The Beat Goes On: A Q&A With DJ BMIXD

If you have been following along with the blog’s recent posts, then you are familiar with our conversations on how essential embracing your creative passions are. Although truth be told, sometimes life can take you in different directions and before you know it, you find yourself walking away from what you love to do. Those types of sacrifices also entail a lot of courage. But like an old friend, that calling comes knocking at your door once again and as if time never stopped the magic is back and better than ever. In the spirit of inspiration, today we bring you a special treat. A story about a hardworking, naturally talented DJ who early on in his life discovered what brought him personal joy and satisfaction. After experiencing some changes in his life and taking a hiatus from his passion, he is back and has reconnected with his good old friend, MUSIC. I was intrigued to learn more about how his personal journey so without further adieu, I introduce you to DJ BMIXD

First of all, tell us how did your creative journey begin with DJing music and when did you know this was your passion? My creative journey began at the age of fifteen in Astoria, New York.  My next-door neighbor Edwin Romero (DJ Hostile) was an up and coming DJ and I had the pleasure of learning all about music genres, how to count beats, when / how to transition between songs from him. Funny story…before the first mixing dual CD players (Gemini & Numark) came into the market, we mixed music by connecting two PlayStations together and created our mix tapes. Eventually, they stopped working after spending countless hours practicing. It was then I realized my hobby was transitioning into a passion and I started to work for the best wedding companies in the Tri-State area. I wore many hats such as assisting as a roadie, photographer, DJ, and MC. As the years passed, I juggled a heavy schedule which included going to school, working a full-time job, and working 2-3 events on the weekends. This became my routine for fifteen years. I’ve performed +1,000 events, with an average guest count of between 75 – 150 guests, which means I played music for over 75,000 guests in my professional DJ career.  Many of whom became recurring clients and lifelong friends.  The route of my passion stems from the quote, “Play The Moments, Stop The Pain, Pause The Memories, and Rewind Happiness,” all of which are relatable on how music touches us on a personal level every day.  

You took a break from your music and the DJ scene. What made you come back after five years and why did you feel now was the right time to do so? After 15 years of working weekends, missing family events, working a full-time job, and time away from my wife, it was time to take a break. Also, when I moved to Houston, TX, the events I booked were set up much differently compared to NYC and the hours were longer for the pay I was receiving. It was a tough decision, but I have no regrets. I continued to work on my passion (music) by uploading new mixes via music sites such as SoundCloud and Mixcloud. I took the extra time off to enjoy my weekends with family and friends. About seven months ago, I went through a rough time at work where I didn’t feel appreciated or utilized to the full potential of my abilities. I wanted to feel as though I was making a difference and find that happiness I once felt all those years before. I missed my passion and my soul was missing the expression of creativity through the art of music. I realized that I had allowed my passion to fade throughout the past five years and I wanted to feel fulfilled once more.  Since my return, I’m currently DJing at a Bar in Dallas called Bar Louie at Park Lane on Friday nights, rebranded with a new logo, and investing in my equipment.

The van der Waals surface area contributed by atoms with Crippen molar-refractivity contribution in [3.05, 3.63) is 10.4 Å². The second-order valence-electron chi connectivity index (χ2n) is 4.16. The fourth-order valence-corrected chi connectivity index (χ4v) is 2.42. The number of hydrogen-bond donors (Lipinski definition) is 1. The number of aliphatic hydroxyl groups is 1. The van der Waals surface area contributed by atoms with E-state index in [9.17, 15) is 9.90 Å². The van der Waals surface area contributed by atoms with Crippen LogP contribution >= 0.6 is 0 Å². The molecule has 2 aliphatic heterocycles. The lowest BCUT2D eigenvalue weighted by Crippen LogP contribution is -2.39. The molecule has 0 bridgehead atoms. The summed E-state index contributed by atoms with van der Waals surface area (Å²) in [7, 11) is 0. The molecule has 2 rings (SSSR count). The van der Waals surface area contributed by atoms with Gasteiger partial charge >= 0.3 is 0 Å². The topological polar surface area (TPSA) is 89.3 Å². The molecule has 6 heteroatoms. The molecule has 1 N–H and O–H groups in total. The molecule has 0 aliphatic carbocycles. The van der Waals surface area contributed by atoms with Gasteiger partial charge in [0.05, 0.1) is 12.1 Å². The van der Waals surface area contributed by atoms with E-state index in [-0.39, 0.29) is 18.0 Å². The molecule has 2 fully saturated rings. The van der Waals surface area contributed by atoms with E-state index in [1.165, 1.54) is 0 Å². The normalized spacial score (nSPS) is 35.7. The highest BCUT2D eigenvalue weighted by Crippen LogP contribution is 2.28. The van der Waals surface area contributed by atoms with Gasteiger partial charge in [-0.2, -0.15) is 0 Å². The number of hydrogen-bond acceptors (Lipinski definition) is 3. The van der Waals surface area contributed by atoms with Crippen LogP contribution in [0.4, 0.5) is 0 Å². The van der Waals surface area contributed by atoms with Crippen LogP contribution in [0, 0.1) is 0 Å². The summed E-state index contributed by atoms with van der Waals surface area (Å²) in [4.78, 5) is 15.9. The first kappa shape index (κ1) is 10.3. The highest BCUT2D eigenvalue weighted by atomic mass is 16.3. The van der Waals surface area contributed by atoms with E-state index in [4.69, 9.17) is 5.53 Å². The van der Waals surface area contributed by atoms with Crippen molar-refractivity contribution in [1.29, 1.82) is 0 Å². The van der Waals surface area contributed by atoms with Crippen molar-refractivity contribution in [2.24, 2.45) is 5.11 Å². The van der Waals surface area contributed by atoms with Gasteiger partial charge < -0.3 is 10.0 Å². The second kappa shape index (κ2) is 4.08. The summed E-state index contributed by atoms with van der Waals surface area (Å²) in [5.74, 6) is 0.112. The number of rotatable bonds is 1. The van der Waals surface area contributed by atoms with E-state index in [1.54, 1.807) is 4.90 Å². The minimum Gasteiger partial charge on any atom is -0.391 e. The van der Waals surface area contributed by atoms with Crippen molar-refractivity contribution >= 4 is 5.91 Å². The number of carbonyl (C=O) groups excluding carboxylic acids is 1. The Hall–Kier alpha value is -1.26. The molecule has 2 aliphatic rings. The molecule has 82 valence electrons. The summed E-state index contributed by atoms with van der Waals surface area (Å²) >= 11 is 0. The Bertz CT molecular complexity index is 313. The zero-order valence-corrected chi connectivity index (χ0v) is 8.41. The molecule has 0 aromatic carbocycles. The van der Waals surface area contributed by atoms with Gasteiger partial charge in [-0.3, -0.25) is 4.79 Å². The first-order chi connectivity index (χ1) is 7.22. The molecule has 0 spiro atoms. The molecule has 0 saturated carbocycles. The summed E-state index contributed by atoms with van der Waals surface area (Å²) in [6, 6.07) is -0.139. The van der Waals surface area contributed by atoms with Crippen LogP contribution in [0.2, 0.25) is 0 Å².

You were born and raised in New York and since then you’ve moved to Texas. What differences or similarities do you find between both cities and their music vibes? First, we have to appreciate how New York and Texas impacted music history in general. Both cities have been a center for musical innovation and artists for both hip-hop, rock, blues, etc. However, both cities have unique styles and influences. That being said, the vibe between both cities lean more towards being very similar than different. I’ve heard other DJ’s at clubs, private events, and learned that guests actually enjoy all genres of music whether it’s top 40’s, classic rock, 80’s & 90’s dance. Just by listening to other DJ’s flow throughout the night, I tell myself “yep that works well and I would have done the same”.  As long as the DJ understands the crowd, can transition well between songs, and play unique remixes, the end result is impactful. I did find that it’s hard to play certain genres of music that were very popular back home but not as much here where I currently live. In New York, I loved playing Old School Reggae (Shabba Ranks, Super Cat), Old School House (Conversation, Break For Love), and Freestyle (Judy Torres, Stevie B). Being in Texas (Dallas), I made a few attempts in these genres and people didn’t respond well or friends had no clue what they were hearing. The vibe I felt was “change this already”!